Walt is right, it's a good idea to have the Mechanix on board that, over the long run, have a 'net result' in line with the Genre Expectations (this has long been the expectation in game design, but I don't think it should be the primary application).  The Genre Expectations should also make strong suggestions and fair limitations to what you can or cannot put into a game.  Eventually they probably will also, in some examples, have a strong 'steering' effect on where the narrative 'goes.'

      I also think that Genre Expectations are a fine way of indicating what the group can assume will occur and what they'll get rewarded for (and possibly punished in absence of too).


      First we need to separate the practice of Genre Expectations from the Techniques for their use to make things a little more clear.  I'd also like to discuss a few examples of the Techniques as well as the areas that they may be applied, how I need to support them with the Scattershot Mechanix, and maybe a bit about creating (new) Genre Expectations.


      Walt identifies three ways you can practice Genre Expectations, but I think there's a fourth.  They certainly directly affect play (such as through genre-specific rules) and give play an 'ideal' to aspire to.  You can't argue that over the long term this comes together to leave that 'genre footprint' in your memory, however unconsciously.  But I think they also come with a requirement of awareness of when and how to use them.

      Now I realize that practicing an awareness of the needs of the Genre Expectations can be distracting from very content-focused play, but once you get used to them they give you the Techniques to act upon that feeling that 'something is going wrong.'  The way Scattershot is supposed to function is you work for a level of refinement where you quickly recognize the needs the Techniques apply to when they come up without having to concentrate on them hardly at all.

      As far as I have considered there are three ways to practice this 'awareness.'  The first, and most obvious, is by the simple act of using the Genre Expectations Techniques in play.  The second has to do with the administration of them; sometimes they'll play off of certain Mechanix and that is a separate need that must be addressed by the group when the Techniques are employed.  Third is in how the group supports the use of the Genre Expectations Techniques; anything that detracts from enjoyment is probably not a good thing (it comes down to a matter of style in practice and acceptance in social interaction).  Needless to say, one should try not to overuse these Techniques.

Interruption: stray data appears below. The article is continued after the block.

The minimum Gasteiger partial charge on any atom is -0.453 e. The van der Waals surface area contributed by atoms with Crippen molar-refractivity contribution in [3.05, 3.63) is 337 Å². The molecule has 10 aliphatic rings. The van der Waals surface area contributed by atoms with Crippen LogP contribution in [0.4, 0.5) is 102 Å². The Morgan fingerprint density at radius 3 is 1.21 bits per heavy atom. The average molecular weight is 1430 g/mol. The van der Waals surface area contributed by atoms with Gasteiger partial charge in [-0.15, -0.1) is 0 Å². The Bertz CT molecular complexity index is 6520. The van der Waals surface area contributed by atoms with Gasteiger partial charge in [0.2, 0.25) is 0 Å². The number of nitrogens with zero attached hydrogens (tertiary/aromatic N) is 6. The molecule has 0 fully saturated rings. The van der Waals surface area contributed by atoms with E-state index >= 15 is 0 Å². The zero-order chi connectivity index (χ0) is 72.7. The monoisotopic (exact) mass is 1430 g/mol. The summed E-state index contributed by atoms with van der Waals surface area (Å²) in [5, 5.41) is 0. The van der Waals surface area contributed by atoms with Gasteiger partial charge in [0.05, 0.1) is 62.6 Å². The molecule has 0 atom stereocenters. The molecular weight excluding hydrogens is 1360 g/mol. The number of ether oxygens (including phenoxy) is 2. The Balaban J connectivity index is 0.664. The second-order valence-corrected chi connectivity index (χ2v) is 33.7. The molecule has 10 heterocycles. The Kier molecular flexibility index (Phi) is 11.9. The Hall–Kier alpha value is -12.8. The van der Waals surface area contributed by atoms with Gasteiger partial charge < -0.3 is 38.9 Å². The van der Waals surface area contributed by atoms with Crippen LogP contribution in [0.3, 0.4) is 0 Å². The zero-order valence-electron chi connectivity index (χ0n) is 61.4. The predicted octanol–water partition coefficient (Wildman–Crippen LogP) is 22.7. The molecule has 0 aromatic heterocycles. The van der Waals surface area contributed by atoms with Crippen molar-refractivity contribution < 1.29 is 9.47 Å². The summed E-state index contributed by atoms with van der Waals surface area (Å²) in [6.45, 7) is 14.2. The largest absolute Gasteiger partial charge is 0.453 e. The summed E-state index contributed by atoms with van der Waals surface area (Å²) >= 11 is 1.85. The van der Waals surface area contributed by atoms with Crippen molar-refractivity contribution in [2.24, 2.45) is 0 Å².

Some things I need to get into more detail with are how the Genre Expectations can not only affect play, but direct or subvert it.  I also need to 'think out' how to explain where play should yield to the Genre Expectations and how.  When play aspires to Genre Expectation conventions, I need to detail how far you can expect play to 'reach' before it'll 'break.'  I'd also like to describe what directions they can 'pull' the different parts of play.

      There is also a game system's 'net effect' of having extended play result in something very in keeping with its Genre Expectations.  While the unwritten way of doing this might be the standard in role-playing game design currently, I've found in direct contact with the playtest groups, this kind of predictability is very difficult to guarantee in design.  More often I see such games loading up on the color and examples and expecting play to steer towards that while only loosely approximating it with the rules.

      My goal is to make the Genre Expectations explicit as more of a goal so it will intentionally play in this way.  One of the ways I need to explore is how to 'supervise' this without 'micromanaging' it.  Tougher still, there has to be a way to do all of the above and not have it 'strangle' play; if the Genre Expectation 'forces' a certain ending, where is the fun?  That's why I have been working so hard on the Mystiques Technique; if you can preserve the Mystiques on the 'playing field' of the Genre Expectations, everything should be fine, right?


      Before we delve into specific examples of some of these Techniques, I think it's important to talk about how they function and how to use them (well, I'll save that last one for a little later).  One of the primary purposes for Genre Expectations is to have clear intentions for the genre of the game as well as establish the roles of the Techniques and of the people playing.  The Genre Expectations give you a pretty big 'kit' of things to start a game with (as well as a few restrictions).  This is a functional 'starting point.'

      Next the Genre Expectations offer a number of 'field applications.'  These describe how the game can go and makes the play of it somewhat 'downhill.'  At times the Genre Expectations need to become a tool that people can use to 'knock things back into shape' when they go astray.  Finally, the Genre Expectations need to have a way of checking to see if they're working and to change them if their not.